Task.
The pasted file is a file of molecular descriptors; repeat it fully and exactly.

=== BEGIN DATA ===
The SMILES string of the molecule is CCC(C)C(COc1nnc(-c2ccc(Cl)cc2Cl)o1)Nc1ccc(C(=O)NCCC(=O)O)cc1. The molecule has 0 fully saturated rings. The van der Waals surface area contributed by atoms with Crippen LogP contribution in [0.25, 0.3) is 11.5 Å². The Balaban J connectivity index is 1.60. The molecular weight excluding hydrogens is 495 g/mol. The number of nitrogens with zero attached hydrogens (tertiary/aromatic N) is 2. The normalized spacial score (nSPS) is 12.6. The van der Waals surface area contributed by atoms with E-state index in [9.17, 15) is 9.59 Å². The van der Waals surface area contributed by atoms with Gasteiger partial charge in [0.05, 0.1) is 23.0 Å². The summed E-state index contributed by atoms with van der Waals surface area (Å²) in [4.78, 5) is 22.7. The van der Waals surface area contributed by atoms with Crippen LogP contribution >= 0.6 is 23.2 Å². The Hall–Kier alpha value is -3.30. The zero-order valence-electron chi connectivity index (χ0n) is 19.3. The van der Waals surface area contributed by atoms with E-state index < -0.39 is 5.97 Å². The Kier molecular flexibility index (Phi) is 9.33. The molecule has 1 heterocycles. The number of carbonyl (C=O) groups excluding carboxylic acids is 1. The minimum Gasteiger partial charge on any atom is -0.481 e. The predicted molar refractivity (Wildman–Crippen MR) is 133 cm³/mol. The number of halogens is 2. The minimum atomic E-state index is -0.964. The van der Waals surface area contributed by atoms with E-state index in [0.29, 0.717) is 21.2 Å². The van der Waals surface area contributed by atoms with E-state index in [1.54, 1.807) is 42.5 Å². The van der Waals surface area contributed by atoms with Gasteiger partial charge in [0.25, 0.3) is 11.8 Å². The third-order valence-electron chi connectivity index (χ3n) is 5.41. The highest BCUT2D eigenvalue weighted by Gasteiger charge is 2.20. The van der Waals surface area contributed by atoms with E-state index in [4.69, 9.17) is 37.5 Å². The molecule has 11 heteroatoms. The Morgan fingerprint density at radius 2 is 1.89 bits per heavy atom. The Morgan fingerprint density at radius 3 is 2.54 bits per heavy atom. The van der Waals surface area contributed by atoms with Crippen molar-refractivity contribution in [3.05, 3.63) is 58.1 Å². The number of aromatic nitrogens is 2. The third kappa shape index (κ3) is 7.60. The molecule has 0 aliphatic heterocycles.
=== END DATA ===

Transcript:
The SMILES string of the molecule is CCC(C)C(COc1nnc(-c2ccc(Cl)cc2Cl)o1)Nc1ccc(C(=O)NCCC(=O)O)cc1. The molecule has 0 fully saturated rings. The van der Waals surface area contributed by atoms with Crippen LogP contribution in [0.25, 0.3) is 11.5 Å². The Balaban J connectivity index is 1.60. The molecular weight excluding hydrogens is 495 g/mol. The number of nitrogens with zero attached hydrogens (tertiary/aromatic N) is 2. The normalized spacial score (nSPS) is 12.6. The van der Waals surface area contributed by atoms with E-state index in [9.17, 15) is 9.59 Å². The van der Waals surface area contributed by atoms with Gasteiger partial charge in [0.05, 0.1) is 23.0 Å². The summed E-state index contributed by atoms with van der Waals surface area (Å²) in [4.78, 5) is 22.7. The van der Waals surface area contributed by atoms with Crippen LogP contribution >= 0.6 is 23.2 Å². The Hall–Kier alpha value is -3.30. The zero-order valence-electron chi connectivity index (χ0n) is 19.3. The van der Waals surface area contributed by atoms with E-state index < -0.39 is 5.97 Å². The Kier molecular flexibility index (Phi) is 9.33. The molecule has 1 heterocycles. The number of carbonyl (C=O) groups excluding carboxylic acids is 1. The minimum Gasteiger partial charge on any atom is -0.481 e. The predicted molar refractivity (Wildman–Crippen MR) is 133 cm³/mol. The number of halogens is 2. The minimum atomic E-state index is -0.964. The van der Waals surface area contributed by atoms with E-state index in [0.29, 0.717) is 21.2 Å². The van der Waals surface area contributed by atoms with E-state index in [1.54, 1.807) is 42.5 Å². The van der Waals surface area contributed by atoms with Gasteiger partial charge in [0.25, 0.3) is 11.8 Å². The third-order valence-electron chi connectivity index (χ3n) is 5.41. The highest BCUT2D eigenvalue weighted by Gasteiger charge is 2.20. The van der Waals surface area contributed by atoms with E-state index in [4.69, 9.17) is 37.5 Å². The molecule has 11 heteroatoms. The Morgan fingerprint density at radius 2 is 1.89 bits per heavy atom. The Morgan fingerprint density at radius 3 is 2.54 bits per heavy atom. The van der Waals surface area contributed by atoms with Crippen molar-refractivity contribution in [3.05, 3.63) is 58.1 Å². The number of aromatic nitrogens is 2. The third kappa shape index (κ3) is 7.60. The molecule has 0 aliphatic heterocycles.